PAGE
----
Wayne Svoboda, freelancer, former correspondent for Time magazine and Africa Editor at The Economist newspaper of London, journalism associate professor: My own thoughts, as I always tell students, include: get a good notebook. I suggest Reporter’s Note Book #651, ordered from Stationers Inc. in Richmond, Virginia. Hard to find, so sometimes classes go together to order by mail a set of a dozen or two or however many. Develop a personal shorthand, with abbreviations at least you will understand even if nobody else. Learn to buy time to record good quotes verbatim by somehow or other making your interview subject pause (ask him to repeat something anodyne so you can focus mostly on recalling what he or she just said that was a keeper).

Finally, figure out where you stand on the notebook versus tape recorder. If you choose the latter, realize you are setting yourself up for lots of time spent transcribing.

Lonnie Isabel, former deputy managing editor of Newsday, journalism associate professor: I also used a highlighter or multi-colored pins to sort notes for lede, background, or divergent viewpoints. I print the talkers’ names in the beginning and use initials for back and forth.

Mohamad Bazzi, former Newsday Middle East correspondent, Council on Foreign Relations fellow, journalism associate professor at NYU: I try to go over my notes and to underline (or highlight) key quotes. If it’s for a daily story, I try to go over (“organize”) my notes before I start writing. Sometimes, this becomes a procrastination device. I also try to type up all the quotes that I think I’m going to use in my story, and I put them in a separate file from the actual story.

If I’m working on a long-range story, I try to organize my notes on the night that I’ve done the interview. That way, I can better decipher my handwriting and I can try to paraphrase things that I might have missed. I also try to type up the key quotes/thoughts that might be in my story. I’m not always disciplined about typing up notes right away,

so at the end of a week or 10 day trip, I end up with many pages of notes to type. It can take hours.

The most unusual note-taking technique that I’ve seen is from a foreign correspondent friend of mine. He often uses 2 different colored pens while conducting his interviews. So he actually color-codes his notes (and writes them in sub-categories) while he’s doing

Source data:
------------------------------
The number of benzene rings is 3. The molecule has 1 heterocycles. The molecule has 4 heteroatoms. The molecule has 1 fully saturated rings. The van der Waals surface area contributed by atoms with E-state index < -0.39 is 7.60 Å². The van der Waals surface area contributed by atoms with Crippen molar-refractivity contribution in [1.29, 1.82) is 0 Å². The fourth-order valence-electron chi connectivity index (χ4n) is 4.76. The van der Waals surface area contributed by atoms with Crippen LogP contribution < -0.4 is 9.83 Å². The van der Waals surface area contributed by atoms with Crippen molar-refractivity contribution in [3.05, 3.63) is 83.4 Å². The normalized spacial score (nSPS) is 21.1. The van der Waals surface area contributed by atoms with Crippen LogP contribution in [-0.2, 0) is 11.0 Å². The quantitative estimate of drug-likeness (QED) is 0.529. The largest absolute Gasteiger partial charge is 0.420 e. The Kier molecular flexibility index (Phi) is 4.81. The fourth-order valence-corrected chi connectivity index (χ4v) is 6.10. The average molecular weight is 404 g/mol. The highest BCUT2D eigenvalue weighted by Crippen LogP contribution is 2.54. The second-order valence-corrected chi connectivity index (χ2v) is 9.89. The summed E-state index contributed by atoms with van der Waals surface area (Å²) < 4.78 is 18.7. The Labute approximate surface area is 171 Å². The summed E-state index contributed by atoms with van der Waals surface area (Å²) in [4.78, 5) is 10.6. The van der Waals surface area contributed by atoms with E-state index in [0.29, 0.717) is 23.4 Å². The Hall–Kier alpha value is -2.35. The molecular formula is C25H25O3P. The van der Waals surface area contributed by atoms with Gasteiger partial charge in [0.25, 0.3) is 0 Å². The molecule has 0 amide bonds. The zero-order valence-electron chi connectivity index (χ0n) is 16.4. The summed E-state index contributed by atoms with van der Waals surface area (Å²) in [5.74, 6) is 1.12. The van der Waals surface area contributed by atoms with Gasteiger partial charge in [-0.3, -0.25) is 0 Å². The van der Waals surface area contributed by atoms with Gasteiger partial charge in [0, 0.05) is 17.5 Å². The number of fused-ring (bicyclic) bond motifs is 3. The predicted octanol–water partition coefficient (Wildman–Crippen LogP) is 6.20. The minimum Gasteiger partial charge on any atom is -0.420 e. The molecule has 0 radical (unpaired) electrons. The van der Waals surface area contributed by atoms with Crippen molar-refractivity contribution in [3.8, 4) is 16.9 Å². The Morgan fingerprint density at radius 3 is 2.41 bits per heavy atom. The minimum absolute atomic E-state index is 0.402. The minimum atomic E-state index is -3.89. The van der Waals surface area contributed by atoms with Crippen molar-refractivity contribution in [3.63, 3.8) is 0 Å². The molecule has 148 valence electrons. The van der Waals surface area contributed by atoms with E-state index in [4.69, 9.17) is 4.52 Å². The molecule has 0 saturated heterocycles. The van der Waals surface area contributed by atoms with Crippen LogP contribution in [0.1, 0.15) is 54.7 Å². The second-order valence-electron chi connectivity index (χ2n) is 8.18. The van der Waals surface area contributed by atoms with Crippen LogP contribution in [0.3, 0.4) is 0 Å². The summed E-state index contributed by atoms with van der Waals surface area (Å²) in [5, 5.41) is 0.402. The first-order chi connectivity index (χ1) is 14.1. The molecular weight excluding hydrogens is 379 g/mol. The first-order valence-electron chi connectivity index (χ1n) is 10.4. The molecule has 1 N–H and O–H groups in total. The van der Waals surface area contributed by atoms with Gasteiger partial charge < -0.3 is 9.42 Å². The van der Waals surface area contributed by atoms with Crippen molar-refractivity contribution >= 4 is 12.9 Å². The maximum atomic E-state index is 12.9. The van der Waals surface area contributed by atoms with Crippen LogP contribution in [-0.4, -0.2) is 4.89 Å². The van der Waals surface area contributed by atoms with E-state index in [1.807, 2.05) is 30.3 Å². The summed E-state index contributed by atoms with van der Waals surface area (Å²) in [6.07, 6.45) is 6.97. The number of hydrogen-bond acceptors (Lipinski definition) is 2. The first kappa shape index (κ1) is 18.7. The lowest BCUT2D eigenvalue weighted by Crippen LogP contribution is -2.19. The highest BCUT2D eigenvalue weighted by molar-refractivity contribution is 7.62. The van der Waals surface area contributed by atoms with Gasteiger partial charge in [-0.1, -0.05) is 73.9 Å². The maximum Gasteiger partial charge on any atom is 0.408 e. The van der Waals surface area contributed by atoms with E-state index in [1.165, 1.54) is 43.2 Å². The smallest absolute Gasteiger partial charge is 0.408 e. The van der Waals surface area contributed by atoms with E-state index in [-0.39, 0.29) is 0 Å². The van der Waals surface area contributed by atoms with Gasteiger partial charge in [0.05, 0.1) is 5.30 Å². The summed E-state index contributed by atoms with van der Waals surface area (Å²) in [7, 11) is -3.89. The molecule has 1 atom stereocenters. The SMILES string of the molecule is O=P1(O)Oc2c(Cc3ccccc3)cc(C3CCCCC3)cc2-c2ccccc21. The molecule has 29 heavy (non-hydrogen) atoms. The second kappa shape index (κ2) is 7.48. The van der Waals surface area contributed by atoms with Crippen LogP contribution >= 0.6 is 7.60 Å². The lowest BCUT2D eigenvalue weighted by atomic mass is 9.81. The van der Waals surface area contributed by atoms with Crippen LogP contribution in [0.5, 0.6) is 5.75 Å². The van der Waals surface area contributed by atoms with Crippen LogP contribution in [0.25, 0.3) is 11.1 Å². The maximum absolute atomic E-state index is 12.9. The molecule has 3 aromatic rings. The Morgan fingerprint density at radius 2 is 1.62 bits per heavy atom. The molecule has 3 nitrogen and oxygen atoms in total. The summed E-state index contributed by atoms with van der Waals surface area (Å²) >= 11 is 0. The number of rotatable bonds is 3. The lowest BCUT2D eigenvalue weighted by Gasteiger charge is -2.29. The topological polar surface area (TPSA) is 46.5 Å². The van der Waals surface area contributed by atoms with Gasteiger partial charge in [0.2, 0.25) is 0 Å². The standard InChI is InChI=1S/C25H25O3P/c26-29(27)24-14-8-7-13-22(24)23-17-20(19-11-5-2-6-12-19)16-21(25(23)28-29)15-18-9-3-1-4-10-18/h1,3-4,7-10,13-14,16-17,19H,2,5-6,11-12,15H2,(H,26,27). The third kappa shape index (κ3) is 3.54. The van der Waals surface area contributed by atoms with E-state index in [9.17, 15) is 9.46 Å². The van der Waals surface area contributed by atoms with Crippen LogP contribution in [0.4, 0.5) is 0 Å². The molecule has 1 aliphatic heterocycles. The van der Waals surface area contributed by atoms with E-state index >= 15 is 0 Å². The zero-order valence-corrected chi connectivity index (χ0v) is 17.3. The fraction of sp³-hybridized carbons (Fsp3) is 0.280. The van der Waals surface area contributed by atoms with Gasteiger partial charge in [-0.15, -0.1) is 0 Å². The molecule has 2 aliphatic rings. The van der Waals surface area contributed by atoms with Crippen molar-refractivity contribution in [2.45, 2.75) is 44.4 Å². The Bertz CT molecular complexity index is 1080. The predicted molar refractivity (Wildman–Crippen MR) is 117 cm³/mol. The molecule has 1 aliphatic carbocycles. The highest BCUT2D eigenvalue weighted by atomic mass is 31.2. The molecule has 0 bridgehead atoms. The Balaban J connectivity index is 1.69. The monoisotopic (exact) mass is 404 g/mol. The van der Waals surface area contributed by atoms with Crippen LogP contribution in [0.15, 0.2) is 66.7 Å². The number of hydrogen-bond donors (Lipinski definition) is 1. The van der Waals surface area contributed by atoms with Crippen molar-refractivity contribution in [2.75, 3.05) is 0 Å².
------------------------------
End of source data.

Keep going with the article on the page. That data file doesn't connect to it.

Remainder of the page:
the interview. I’ve also seem him use one of those thick multi-colored pens, and switch colors during interviews. I think his technique often worries his subjects. I wouldn’t recommend it.

And here are Indrani’s tips: I write a list of questions that I need answers to in the inside cover of my reporter’s notebook, so that I can flip back to it easily during interviews. As I’m taking notes, I look out for quotes or details that could be my lede or kicker, and I mark them with stars so that I’ll find them easily later. Before I sit down to write, I go through my notebook (or typed notes) with a highlighter and mark them up with my strange personal system — quotes I might actually use are highlighted; when a new person starts talking, I mark the page with a little stick figure; and I circle any information that I’ll paraphrase in the story.

If you have shorthand, by all means use it, but be careful not to skip words or paraphrase when you need a direct quote. My opinion on recording is there’s no harm doing it (with your source’s knowledge), as long as you also take written notes. On deadline, you’ll rarely have time to transcribe recorded interviews. And keep in mind that sooner or later your technology will fail — we all have a horror story or two about that. Also, beware of the sloppiness that can creep into your note-taking if you know you’re also recording.

As for pens: ballpoint or pencil are best when it’s raining, but the thicker ballpoint ink gets sluggish if you’re stuck outside in the freezing cold for too long, so bring along something with liquid ink, like a roller ball, next time you’re on a winter stakeout.

Photo by Lisha Arino for The Local